In our experience, there is an appetite for risk in the Middle East region, perhaps more so than in other parts of the world. But investors are also quite thoughtful about that risk, writes Steven Rees, managing director and senior investment advisor, JP Morgan Private Bank US equities.
In our experience, there is an appetite for risk in the Middle East region, perhaps more so than in other parts of the world. But investors are also quite thoughtful about that risk.
As equities tend to be quite volatile but produce great returns over time, clients here have always been receptive to investing in global equities.
Given where we are in the cycle, and looking at the fact that interest rates have hit bottom and are now beginning to look higher, we think that equities have the most upside for 2018 and we will be looking to increase our clients’ allocations in their portfolios.
Because stocks are sitting at or close to all-time highs, there’s a perception that they are overbought, but I would take the other side of that view. Very few clients are actually at the proper allocation in their portfolios.
We’re quite excited about 2018 and are generally bullish.
Why equities are so high can be explained by the global recovery and the profits derived by the corporate sector. In 2018, that high is only going to go higher – which is the result of the recent US tax cuts and a broader-based recovery.
We don’t think that the returns will be as strong as 2017 because a lot of the benefits were already being priced in at the back end of the year, but we expect double-digit growth for the year from global equities. So, stay in the asset class or even add to it.
This recovery has been slower but also longer, and driven by cost-cutting and efficiencies in a slow-demand environment. That means there is more room for them to grow and, more importantly, to start to invest in new projects – which is what leads to growth.
This year, that’s what we’ll be looking for, especially with the new tax environment and, hopefully, more money in the hands of the US consumer.
Growth stocks outperformed value stocks in 2017 by 14 percentage points, so this year, while we’ll still look to growth stocks, we’ll be advising people to not go underweight on value stocks.
A lot of the value sectors will benefit from the tax cuts and the US president’s agenda – primarily infrastructure spending.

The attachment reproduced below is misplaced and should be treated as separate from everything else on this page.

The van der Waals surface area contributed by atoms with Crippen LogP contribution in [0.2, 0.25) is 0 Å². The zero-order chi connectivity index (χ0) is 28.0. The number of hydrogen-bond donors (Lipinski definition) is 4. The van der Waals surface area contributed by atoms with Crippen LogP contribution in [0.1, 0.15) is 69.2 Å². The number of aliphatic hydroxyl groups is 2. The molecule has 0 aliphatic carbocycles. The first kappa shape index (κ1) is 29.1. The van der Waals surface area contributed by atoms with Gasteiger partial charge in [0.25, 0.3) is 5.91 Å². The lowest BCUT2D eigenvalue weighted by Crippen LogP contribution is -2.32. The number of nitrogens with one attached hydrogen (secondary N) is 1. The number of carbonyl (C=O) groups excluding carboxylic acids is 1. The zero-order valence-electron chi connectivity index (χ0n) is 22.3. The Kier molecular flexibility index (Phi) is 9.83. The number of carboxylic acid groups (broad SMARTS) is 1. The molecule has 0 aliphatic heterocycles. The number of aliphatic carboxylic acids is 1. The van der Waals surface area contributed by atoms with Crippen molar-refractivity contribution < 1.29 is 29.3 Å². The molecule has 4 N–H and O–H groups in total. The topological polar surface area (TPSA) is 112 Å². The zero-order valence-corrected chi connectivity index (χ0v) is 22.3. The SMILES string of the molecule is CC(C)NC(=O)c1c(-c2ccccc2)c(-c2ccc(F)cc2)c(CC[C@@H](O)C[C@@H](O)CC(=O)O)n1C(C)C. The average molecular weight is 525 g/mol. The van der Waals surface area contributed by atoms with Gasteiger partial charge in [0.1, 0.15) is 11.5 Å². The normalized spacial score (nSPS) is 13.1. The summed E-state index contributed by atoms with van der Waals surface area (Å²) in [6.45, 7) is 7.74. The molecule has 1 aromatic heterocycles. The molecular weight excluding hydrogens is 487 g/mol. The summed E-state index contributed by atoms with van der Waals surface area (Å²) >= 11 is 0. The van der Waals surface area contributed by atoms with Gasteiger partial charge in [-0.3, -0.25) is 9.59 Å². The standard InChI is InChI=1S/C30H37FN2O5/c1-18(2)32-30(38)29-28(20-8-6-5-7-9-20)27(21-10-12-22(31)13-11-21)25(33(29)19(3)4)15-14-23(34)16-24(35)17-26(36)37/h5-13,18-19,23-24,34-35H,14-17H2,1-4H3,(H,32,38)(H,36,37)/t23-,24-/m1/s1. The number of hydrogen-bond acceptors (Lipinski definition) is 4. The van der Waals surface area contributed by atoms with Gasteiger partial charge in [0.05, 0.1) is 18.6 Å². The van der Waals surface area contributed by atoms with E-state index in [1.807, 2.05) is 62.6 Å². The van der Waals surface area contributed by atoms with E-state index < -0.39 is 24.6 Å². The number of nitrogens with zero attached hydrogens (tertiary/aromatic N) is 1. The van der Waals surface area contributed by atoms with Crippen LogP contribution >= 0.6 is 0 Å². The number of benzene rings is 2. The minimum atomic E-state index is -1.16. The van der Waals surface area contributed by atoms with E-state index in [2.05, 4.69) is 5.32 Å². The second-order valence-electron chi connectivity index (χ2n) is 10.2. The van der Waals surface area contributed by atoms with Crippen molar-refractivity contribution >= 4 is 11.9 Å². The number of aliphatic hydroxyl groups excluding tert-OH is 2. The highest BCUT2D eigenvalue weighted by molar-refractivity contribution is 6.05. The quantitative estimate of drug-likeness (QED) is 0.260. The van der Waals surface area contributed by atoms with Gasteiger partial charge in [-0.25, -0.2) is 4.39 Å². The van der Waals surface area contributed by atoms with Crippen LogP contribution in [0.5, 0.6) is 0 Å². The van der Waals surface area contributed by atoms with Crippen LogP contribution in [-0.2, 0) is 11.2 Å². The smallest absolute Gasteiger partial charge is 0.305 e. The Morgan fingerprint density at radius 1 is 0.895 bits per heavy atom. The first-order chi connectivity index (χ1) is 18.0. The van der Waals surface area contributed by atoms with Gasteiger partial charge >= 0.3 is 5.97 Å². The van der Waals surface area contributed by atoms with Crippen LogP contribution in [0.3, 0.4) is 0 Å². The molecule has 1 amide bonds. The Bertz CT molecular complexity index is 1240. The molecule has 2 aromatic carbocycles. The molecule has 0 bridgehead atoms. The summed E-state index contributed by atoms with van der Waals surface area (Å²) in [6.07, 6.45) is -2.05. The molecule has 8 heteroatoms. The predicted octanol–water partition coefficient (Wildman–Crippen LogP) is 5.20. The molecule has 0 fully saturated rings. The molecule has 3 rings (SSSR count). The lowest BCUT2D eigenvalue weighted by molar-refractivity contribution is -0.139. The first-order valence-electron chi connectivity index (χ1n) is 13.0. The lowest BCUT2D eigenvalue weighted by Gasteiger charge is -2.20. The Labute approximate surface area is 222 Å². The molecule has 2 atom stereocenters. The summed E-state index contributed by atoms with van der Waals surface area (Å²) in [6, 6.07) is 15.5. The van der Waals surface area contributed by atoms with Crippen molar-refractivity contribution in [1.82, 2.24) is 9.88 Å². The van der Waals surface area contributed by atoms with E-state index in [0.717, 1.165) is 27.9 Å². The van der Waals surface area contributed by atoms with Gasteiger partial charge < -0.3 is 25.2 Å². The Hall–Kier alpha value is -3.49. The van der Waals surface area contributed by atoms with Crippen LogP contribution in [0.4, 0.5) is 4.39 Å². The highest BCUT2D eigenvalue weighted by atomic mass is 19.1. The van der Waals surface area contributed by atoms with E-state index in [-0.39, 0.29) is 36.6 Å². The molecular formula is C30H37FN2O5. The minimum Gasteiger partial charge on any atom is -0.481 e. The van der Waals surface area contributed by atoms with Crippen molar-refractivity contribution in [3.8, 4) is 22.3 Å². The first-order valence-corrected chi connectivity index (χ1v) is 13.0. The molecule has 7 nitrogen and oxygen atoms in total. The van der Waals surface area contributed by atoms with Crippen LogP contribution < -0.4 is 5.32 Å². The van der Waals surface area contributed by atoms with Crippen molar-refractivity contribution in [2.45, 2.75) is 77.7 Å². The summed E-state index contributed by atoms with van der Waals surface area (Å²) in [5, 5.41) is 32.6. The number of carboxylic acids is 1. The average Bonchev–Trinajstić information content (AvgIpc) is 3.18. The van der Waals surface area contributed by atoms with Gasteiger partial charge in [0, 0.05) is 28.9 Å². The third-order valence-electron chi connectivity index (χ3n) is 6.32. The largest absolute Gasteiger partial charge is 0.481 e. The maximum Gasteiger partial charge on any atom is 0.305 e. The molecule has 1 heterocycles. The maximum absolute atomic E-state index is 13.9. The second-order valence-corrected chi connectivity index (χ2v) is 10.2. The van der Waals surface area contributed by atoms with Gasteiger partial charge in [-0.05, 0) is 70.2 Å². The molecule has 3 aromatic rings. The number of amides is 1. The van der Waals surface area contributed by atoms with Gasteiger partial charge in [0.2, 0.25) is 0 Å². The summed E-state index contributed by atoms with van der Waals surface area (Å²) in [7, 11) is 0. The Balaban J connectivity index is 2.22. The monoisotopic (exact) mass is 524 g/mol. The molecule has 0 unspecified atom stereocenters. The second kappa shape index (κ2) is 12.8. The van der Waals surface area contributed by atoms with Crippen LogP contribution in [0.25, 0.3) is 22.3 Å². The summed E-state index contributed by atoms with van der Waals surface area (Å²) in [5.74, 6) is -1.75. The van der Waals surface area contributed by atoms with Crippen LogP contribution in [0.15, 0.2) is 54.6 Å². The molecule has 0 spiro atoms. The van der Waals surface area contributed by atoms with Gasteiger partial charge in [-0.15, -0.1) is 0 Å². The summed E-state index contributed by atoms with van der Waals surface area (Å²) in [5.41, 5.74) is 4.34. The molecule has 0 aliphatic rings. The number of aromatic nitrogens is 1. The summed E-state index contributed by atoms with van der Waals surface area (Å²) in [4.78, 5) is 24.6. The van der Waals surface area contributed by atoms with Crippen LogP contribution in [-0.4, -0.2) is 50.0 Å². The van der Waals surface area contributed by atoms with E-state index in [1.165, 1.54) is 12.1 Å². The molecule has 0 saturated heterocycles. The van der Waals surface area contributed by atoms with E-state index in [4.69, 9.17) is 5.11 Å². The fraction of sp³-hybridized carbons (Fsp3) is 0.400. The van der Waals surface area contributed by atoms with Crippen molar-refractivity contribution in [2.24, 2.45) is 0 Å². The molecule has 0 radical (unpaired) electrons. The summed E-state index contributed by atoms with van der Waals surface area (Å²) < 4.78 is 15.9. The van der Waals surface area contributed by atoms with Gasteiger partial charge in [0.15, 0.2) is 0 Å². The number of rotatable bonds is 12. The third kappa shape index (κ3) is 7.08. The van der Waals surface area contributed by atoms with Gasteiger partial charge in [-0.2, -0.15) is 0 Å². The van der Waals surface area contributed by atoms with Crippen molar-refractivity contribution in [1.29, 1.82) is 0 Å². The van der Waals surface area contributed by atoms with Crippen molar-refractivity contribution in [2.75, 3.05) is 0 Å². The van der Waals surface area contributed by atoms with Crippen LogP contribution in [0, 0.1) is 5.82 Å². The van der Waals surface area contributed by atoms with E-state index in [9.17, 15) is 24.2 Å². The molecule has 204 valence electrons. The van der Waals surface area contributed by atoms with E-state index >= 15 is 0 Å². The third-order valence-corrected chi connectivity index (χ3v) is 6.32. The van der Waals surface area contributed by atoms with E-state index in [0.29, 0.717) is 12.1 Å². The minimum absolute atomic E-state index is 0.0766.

Higher interest rates, lower taxes, low inflation, deregulation plus growth means it looks good for financials, while industrials will benefit from the political agenda in the US.
We still have a very positive view of the healthcare and the technology sectors; they remain two of our favourites and we’re not backing off those, but it’s important people balance them off with value stocks.
The main challenge for us in 2018 is that there are no longer any cheap sectors or stocks out there, so it’s going to be harder for global investors to find growth that exceeds expectations. There are no good deals in the US market right now. So, that’s why emerging markets, where valuations are better, will be appealing.
They are also important in a longer-term sense, with growth not just in 2018 but also into 2019 and 2020. We’ll be looking at the growth sectors in China that we feel have a strong upside – that’s primarily healthcare, technology and clean energy.
Oil is at a real sweet spot just now. Prices in the $60-$70 range are good for the producers and good for consumers, too. Our view for the year is range-bound around that figure but we are skewed to the upside.
That is based on the fact that OPEC has extended its cuts and the fact that demand from China is picking up, so we could be looking at some upward pressure. So we’re watching that.
Gold is also range-bound for us; we have a price around $1,275, so looking at the price of around $1,325 today, we think that’s a little overweight. But again, we always think that there’s room for gold in every portfolio.
We do believe in active managed funds, that’s how we built our business. But we’re not afraid of ETFs, either, and a portfolio should include both liquid ETFs and managers who express a more detailed view on investments when they have it.
Technology is a great example of this; a manager can offer exposure to small blockchain companies that an ETF perhaps couldn’t.
But equally, looking at Europe, we’re comfortable buying the whole market as we see plenty of upside in the next 12 to 18 months. The view on ETFs versus active is always changing, but we’re happy to have both.
Everyone wants to talk about this for 2018, which is somewhat understandable, but we don’t have a firm view on them right now. We don’t advise our clients to invest in them, nor do we suggest they stay away – and we don’t currently facilitate trading in them.
As an equities analyst, I think it’s difficult to understand the fundamentals behind them. I’m used to looking at cashflows, earnings and demand, so this asset class is difficult to assess.
However, the blockchain technology behind cryptos is interesting, and we are developing strategies to look at investing in companies that utilise it, as well as other new technologies such as cloud computing, AI and so on. That’s how we’re looking at it.
From our perspective, we see plenty of upside in less volatile, less risky assets. I’m happy getting 10 percent upside this year by understanding what I’m investing in.
We always need conviction in our thesis, so if it doesn’t play out we have facts to fall back on. Our fear with cryptocurrencies is whether people really know why they’re buying them.
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